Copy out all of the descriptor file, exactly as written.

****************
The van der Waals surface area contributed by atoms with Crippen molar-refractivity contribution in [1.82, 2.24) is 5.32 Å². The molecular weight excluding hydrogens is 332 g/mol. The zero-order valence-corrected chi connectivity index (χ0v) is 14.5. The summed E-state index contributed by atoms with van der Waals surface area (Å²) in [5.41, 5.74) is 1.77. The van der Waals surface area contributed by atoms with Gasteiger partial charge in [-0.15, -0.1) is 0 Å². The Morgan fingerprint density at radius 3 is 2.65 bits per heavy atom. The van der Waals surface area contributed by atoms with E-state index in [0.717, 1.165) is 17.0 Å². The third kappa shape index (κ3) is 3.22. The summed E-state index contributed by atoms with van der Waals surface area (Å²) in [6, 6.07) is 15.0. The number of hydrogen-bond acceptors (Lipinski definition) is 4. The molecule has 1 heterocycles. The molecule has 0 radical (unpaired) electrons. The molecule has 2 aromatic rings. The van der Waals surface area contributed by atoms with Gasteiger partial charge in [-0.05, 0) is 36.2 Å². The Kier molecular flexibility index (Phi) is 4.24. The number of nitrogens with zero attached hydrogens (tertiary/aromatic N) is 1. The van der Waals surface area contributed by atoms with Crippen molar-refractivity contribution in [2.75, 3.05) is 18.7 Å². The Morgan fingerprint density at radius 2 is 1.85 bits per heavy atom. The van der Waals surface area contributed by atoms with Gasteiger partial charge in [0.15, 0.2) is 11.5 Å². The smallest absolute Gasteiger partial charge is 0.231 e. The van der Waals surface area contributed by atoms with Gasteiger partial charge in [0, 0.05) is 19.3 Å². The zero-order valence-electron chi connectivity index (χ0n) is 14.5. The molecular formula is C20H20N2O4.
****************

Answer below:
The van der Waals surface area contributed by atoms with Crippen molar-refractivity contribution in [1.82, 2.24) is 5.32 Å². The molecular weight excluding hydrogens is 332 g/mol. The zero-order valence-corrected chi connectivity index (χ0v) is 14.5. The summed E-state index contributed by atoms with van der Waals surface area (Å²) in [5.41, 5.74) is 1.77. The van der Waals surface area contributed by atoms with Gasteiger partial charge in [-0.15, -0.1) is 0 Å². The Morgan fingerprint density at radius 3 is 2.65 bits per heavy atom. The van der Waals surface area contributed by atoms with E-state index in [0.717, 1.165) is 17.0 Å². The third kappa shape index (κ3) is 3.22. The summed E-state index contributed by atoms with van der Waals surface area (Å²) in [6, 6.07) is 15.0. The number of hydrogen-bond acceptors (Lipinski definition) is 4. The molecule has 1 heterocycles. The molecule has 0 radical (unpaired) electrons. The molecule has 2 aromatic rings. The van der Waals surface area contributed by atoms with Gasteiger partial charge in [-0.05, 0) is 36.2 Å². The Kier molecular flexibility index (Phi) is 4.24. The number of nitrogens with zero attached hydrogens (tertiary/aromatic N) is 1. The van der Waals surface area contributed by atoms with Crippen molar-refractivity contribution in [2.75, 3.05) is 18.7 Å². The Morgan fingerprint density at radius 2 is 1.85 bits per heavy atom. The van der Waals surface area contributed by atoms with Gasteiger partial charge in [0.15, 0.2) is 11.5 Å². The smallest absolute Gasteiger partial charge is 0.231 e. The van der Waals surface area contributed by atoms with Gasteiger partial charge in [0, 0.05) is 19.3 Å². The zero-order valence-electron chi connectivity index (χ0n) is 14.5. The molecular formula is C20H20N2O4.